< University of Manchester, Lexis of Cloth & Clothing Project, Search Result For: 'murrey'

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Searchable Lemmata: muré (AF), murra (L), murraeus (L), murrei (ME), mwrrai (W), more (Co), murray (OScots), murrey (MdE).
Alternate Forms: moré, morei, morr, morre, morre, morrei, morri, mouré, mourré, murét, murr, murrai, murre, murré, murret, murrét, murri, myrrheu.

    Definitions and Defining Citations:

1a(n.) Dye; colour of mulberry, dark red or purple-red colour; often used in heraldry. Also, a dye of this colour.(ante 1200 - post 1500)
1. Si vous avez robe de escharlate tayllé ... il le fra mourré Poetic. [AND Rel Ant (i 155) ante 1400]
2. And where be my gounes of scarlet, Sanguyn, murreye, & blewes sadde & lighte? Heroic, Poetic. [MED Hoccl.RP ((Hrl 4866) 695) ante 1450]
3. Thanne 3our flote is made fore 3our sangweyns, and also for 3our viollettes, and 3our viollettes saddere thanne 3our morreys [MED Limn.Bks. ((Brog 2.1) 90) ante 1475]
4. Ny a wysk blow ha more Arthurian, Drama. "We shall wear blue and murrey" (spoken by a messenger, who has been awarded the livery of Gaunt by Mordred, in the Cornish Arthurian drama Bewnans Ke; at the time the drama was written, blue and murrey were the Yorkist colours). [LexP BewnKe (Thomas & Williams) (3064) circa 1450/1500]
AF, Co, ME, MdE, OScots.
Sex: N/A    Ceremonial: No
Body Parts: N/A.
1b(n.) Textile; cloth of this colour, mulberry or purple-red cloth. In Italy it could be applied to wool or silk (Monnas, L (forthcoming 2014). The DOwaeger Queen of England had a wool robe coloured murrey in grano in 1342-3 (Monnas). Murrey-coloured material used for a dagger hilt ('murret' in Richard II's Wardrobe Accounts, 1394). L murra, attested 1448, 1457, 1518.(ante 1180 still in current use)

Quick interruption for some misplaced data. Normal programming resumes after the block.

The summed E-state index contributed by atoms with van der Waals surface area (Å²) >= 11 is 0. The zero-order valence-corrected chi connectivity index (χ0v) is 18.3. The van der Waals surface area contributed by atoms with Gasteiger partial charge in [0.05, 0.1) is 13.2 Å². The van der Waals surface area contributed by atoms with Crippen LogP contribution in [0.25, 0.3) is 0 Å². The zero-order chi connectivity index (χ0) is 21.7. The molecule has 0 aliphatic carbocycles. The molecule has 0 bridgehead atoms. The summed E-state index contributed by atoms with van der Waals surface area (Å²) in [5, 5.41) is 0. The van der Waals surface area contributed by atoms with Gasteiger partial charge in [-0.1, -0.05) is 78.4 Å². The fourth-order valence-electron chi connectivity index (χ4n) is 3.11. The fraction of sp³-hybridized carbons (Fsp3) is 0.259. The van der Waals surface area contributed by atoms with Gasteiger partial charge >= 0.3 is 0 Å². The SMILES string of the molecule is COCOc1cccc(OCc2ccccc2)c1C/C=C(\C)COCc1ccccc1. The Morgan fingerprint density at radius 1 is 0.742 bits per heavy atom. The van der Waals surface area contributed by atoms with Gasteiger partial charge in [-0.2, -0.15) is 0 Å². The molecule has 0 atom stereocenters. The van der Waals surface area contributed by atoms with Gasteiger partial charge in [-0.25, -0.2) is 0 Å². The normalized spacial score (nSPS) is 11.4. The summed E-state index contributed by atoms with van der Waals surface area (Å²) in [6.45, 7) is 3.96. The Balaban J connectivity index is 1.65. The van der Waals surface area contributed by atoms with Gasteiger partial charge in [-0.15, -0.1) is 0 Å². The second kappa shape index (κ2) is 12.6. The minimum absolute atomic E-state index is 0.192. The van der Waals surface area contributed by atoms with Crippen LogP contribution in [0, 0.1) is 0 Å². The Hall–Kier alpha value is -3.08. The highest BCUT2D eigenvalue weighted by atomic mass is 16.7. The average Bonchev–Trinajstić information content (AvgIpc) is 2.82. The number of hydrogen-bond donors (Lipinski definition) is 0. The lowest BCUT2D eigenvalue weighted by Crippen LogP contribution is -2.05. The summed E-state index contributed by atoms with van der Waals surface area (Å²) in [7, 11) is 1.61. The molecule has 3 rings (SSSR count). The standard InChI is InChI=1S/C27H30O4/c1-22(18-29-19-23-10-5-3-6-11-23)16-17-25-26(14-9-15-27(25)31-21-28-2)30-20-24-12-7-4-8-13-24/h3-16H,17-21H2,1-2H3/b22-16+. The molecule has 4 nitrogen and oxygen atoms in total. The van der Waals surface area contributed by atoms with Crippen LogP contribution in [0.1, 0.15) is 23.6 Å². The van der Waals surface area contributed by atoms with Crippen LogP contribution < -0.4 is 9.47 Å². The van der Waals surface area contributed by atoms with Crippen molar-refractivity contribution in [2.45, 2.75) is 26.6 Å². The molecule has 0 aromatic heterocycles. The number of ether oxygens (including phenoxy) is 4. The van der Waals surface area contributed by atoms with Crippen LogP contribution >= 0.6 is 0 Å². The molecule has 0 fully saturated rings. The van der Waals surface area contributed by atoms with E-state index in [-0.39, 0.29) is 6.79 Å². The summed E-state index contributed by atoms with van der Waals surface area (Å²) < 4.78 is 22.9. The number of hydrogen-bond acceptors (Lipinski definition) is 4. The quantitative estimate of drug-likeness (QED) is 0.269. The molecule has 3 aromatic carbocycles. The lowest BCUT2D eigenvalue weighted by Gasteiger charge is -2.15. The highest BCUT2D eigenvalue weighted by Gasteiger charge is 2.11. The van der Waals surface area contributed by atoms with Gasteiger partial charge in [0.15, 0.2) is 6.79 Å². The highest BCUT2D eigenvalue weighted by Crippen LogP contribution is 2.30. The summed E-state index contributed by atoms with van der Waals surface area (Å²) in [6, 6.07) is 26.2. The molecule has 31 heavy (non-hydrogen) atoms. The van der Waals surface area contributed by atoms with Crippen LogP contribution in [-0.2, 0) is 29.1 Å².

1. Et bels ciclatuns e morez, Diapes (l. Diapres ?), purpres, osterins Biblical/Hagiographic. [AND S Gile (850-1) circa 1160]
2. Lego Esotae, sorori meae ... unum ciphum murreum, parvum, coopertum cum murr Legal, Wills. [MED Will York in Sur.Soc.4 (168) 1392]
3. [235] ... Receyuid of diuerse persones of the Craft for the liuere, of Murrey and plunket containing cclxxiiij yerdis and j quarter ... [237/41] ... Paid For the clothing murre and plunket celstyne Accounts. [MED Grocer Lond. ((Kingdon) 235-237/41) 1434/1436]
4. [lego] Isabelle Plumpton ... meam parvam murram Wills. [DMLBS Wills N. Country (49) 1448]
5. lego Jacobo Pereson ... unam cellam ... et unam murram planam Wills. [DMLBS Wills Richm. (3b) 1457]
6. [160] ... iij 3erdes and a halfe of kremysen hengreyned ... [170] ... For iij yerdes of murrey engreyned, the yerde ix s. Accounts. [MED Acc.Howard in RC 57 (160-170) 1465/1466]
7. to my brother ... a gowne of murrey furred with blak bogye Wills. [DMLBS Wills N. Country (275) 1518]
AF, L, ME, MdE; Primarily Other.
Sex: Male, Female    Use: n/a    Status: n/a    Rank: n/a    Ceremonial: No
Body Parts: N/A.

    Etymological Evidence:

Definite, Old French moré, morey, AF muré, moré, mouré, etc., as an adj. meaning mulberry-coloured and as a noun meaning mulberry-coloured cloth. In some uses from the late 12th century (Old French/AF), denoting mulberry wine. L murra (with various senses, including myrrh, maple wood, etc.) was used to mean 'murrey cloth, mulberry coloured cloth' in British attestations from 1448, 1457 and 1518; while L murreaus (also meaning 'of myrrh, etc., cf. murraeus) was used as an adj. meaning 'of murrey cloth or of mulberry colour' in a British attestation from 1362 [DMLBS VI, p. 1886]. OED3 adds: 'prob. < post-classical Latin moratus (adjective) relating to the mulberry (6th cent.; also moretus, muretus) < classical Latin morum mulberry' (s.v. 'murrey, n.1 and adj.', 3rd ed., March 2003; online version March 2012. <http://www.oed.com/view/Entry/123961>; 01 April 2012).
Etym Cog: